alexa Shellfish Aquaculture-environmental Interaction In Relation To The Impact Of Aquatic Invasive Species
ISSN: 2155-9546

Journal of Aquaculture Research & Development
Open Access

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5th Euro Global Summit on Aquaculture & Fisheries
March 30-31, 2017 Madrid, Spain

Thomas Landry
Department of Fisheries and Oceans, Canada
Keynote: J Aquac Res Development
DOI: 10.4172/2155-9546.C1.013
Shellfish aquaculture in Prince Edward Island (PEI) has been impacted with the arrival of four invasive tunicates over the past two decades. Treatment methods have been developed to minimize the impact of these infestations on the shellfish aquaculture industry, with some consideration on associated ecosystems. Tunicates are important fouling organisms that compete with mussels, oysters and associated fauna for space and food. Untreated infestations have led to reduced growth rates and meat yields of farmed shellfish and significant loss in productivity due to fall-off of mussels. The main impact, however, is food depletion and bio-deposition which could lead to some disruption in the ecological function of infested estuaries. Science has played an important role in providing key knowledge and advice to identify management options, particularly relevant to environmental consideration. This knowledge now plays a key consideration in the expansion of the shellfish aquaculture in PEI and other areas affected by tunicate infestation.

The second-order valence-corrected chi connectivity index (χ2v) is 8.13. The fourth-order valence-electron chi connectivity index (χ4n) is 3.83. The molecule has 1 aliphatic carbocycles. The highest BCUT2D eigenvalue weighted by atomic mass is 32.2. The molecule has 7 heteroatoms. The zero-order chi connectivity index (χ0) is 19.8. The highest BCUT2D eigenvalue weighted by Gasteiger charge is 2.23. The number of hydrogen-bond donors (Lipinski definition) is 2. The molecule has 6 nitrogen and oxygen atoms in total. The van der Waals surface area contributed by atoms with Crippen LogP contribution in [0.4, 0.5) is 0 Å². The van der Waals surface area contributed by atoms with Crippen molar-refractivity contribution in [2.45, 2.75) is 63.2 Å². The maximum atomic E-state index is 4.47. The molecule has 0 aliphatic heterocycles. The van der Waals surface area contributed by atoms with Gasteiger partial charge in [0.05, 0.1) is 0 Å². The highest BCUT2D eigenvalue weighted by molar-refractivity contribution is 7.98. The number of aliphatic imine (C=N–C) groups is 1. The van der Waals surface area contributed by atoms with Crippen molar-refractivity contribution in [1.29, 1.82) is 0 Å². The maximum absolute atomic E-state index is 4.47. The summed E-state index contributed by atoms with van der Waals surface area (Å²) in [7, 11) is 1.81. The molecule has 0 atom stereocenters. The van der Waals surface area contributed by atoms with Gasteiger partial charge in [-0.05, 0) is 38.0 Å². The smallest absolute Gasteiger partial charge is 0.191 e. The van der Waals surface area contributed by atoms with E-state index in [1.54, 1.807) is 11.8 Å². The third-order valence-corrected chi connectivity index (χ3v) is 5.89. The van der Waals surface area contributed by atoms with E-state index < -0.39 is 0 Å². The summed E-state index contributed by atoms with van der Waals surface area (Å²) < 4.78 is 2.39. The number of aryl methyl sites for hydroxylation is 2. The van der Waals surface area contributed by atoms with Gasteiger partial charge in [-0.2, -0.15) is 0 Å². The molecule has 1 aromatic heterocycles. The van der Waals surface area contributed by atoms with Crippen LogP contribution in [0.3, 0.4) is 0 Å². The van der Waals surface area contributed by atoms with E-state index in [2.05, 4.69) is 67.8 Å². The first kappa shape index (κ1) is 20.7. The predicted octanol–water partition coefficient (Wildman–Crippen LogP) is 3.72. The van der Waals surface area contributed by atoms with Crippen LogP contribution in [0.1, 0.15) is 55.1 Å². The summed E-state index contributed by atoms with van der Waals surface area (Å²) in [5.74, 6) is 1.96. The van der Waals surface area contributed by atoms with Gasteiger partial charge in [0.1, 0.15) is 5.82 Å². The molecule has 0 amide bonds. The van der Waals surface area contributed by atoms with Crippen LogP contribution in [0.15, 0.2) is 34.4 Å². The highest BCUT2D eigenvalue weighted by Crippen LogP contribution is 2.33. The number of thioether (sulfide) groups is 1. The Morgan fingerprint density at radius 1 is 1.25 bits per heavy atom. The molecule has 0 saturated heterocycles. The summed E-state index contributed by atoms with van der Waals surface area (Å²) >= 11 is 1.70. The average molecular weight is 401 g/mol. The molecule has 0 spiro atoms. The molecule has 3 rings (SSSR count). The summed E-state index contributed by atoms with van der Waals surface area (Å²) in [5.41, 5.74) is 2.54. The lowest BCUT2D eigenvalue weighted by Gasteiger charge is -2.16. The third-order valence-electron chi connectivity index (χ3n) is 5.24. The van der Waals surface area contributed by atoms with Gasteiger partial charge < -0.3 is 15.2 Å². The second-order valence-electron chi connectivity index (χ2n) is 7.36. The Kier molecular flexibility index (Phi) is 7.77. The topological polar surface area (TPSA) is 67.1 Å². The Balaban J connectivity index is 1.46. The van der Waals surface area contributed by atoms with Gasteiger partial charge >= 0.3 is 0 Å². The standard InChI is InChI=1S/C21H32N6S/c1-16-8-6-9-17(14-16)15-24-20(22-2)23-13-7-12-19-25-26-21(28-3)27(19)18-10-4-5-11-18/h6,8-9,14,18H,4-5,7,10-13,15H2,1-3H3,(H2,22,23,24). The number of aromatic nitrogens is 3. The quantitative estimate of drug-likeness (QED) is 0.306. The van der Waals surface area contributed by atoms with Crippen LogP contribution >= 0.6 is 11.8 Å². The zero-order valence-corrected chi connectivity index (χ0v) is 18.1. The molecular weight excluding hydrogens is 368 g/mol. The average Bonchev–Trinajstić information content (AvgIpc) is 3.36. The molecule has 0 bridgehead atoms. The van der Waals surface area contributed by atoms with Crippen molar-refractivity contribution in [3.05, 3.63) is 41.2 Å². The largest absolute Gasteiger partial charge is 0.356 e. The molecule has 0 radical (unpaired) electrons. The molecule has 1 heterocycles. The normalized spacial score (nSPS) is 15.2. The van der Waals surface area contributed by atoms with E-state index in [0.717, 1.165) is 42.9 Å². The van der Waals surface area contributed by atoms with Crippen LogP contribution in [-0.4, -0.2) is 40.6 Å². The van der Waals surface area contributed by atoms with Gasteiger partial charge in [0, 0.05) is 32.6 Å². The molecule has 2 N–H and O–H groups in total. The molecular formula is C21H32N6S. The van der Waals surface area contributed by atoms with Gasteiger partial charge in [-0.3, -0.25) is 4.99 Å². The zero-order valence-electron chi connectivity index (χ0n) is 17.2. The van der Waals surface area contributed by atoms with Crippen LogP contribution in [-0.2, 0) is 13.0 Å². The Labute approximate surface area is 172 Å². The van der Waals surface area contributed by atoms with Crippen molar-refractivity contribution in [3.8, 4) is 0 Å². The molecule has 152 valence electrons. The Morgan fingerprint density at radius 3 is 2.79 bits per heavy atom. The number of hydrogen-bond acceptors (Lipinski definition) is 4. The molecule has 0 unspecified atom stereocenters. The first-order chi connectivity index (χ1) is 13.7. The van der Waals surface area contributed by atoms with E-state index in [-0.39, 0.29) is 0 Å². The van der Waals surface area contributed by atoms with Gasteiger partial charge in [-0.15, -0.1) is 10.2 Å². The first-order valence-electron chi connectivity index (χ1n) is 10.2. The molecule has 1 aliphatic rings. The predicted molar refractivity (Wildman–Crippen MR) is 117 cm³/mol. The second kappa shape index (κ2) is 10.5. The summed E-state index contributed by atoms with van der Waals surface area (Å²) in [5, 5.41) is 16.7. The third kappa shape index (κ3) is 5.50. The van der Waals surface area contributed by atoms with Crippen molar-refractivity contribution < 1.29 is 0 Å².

Thomas Landry is a Senior Marine Research Biologist with the Department of Fisheries and Oceans Canada and an Adjunct Professor at the Atlantic Veterinary College, with over 30 years of research experience and 60 publications. His work is primarily focused on the optimization of bivalve production within a healthy ecosystem for purposes of sustainable harvesting. Thomas has served as a member of the ICES Working Group on "The Interaction of Mariculture with the Environment" for the past 8 years. His present research is focused on shellfish aquaculture, aquatic invasive species, bivalve physiology and genetics, and investigations on the interactions between bivalves and the environment. He serves on various professional committees and working groups concerned with the development of shellfish aquaculture in Canada. He co-chaired and participated in the organizing committees of several international and national conferences.

Email: [email protected]

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